J. Crew, the purveyor of preppy fashions and a stalwart in malls around the country, has filed for Chapter 11 bankruptcy. (Luxury vendor Neiman Marcus filed for bankruptcy protection a few days later. J.C. Penney’s bankruptcy is expected any day.)
News headlines announce that J. Crew is the first major retailer to fall as a result of the COVID-19 pandemic. Health experts tell us that those most susceptible to the virus are those with underlying conditions: lung problems, including asthma, heart disease, diabetes and obesity, weakened immune systems. The same is true of businesses. J. Crew carried $1.7 billion debt from a leveraged buyout by private-equity firms.
Private-equity firms are in the business of buying businesses and selling them. They typically have no interest in actually running the business other than what can be done quickly to attract buyers. A leveraged buyout is a purchase of a company with borrowed, i.e. other people’s, money. The purchased company is burdened with debt. To service the debt, new owners usually take measures to make the company operate more efficiently, which usually involves employee layoffs and/or selling off pieces of the business. With every deal made, whether it’s good or bad, the dealmakers pay themselves outsized fees for their genius in dealmaking.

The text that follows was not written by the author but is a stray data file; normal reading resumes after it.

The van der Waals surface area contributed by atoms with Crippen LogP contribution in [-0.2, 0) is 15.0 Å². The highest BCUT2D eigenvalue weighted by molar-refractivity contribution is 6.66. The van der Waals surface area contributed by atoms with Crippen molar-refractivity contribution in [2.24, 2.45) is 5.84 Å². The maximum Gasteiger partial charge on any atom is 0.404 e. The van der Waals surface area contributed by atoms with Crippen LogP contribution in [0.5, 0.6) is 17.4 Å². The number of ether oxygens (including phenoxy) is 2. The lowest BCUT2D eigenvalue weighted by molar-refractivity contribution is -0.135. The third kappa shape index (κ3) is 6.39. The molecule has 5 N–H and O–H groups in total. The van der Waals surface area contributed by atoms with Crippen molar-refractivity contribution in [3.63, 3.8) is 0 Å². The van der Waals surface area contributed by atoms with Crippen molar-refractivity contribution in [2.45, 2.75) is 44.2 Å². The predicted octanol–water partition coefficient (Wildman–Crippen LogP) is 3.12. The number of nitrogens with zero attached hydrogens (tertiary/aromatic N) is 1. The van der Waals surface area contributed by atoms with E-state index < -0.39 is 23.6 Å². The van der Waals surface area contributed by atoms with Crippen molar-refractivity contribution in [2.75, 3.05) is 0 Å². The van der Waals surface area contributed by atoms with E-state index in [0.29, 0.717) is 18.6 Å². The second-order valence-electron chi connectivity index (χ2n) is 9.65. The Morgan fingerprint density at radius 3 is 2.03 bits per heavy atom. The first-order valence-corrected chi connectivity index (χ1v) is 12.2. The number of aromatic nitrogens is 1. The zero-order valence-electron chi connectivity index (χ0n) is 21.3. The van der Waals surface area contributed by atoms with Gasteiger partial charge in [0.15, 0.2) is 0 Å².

Add to this the relentless long-term pressure from on-line retailers, even for luxury goods. The coronavirus was the final nudge, not the root cause. And somebody always makes money with a bankruptcy; ask the current resident of the White House.
For a fun dive into the leveraged-buyout frenzy of the 1980s, read “Barbarians at the Gate.” It tells the tale of the R.J. Reynolds/Nabisco fiasco and the parasites it attracted. HBO made a movie of it in1993 with James Garner.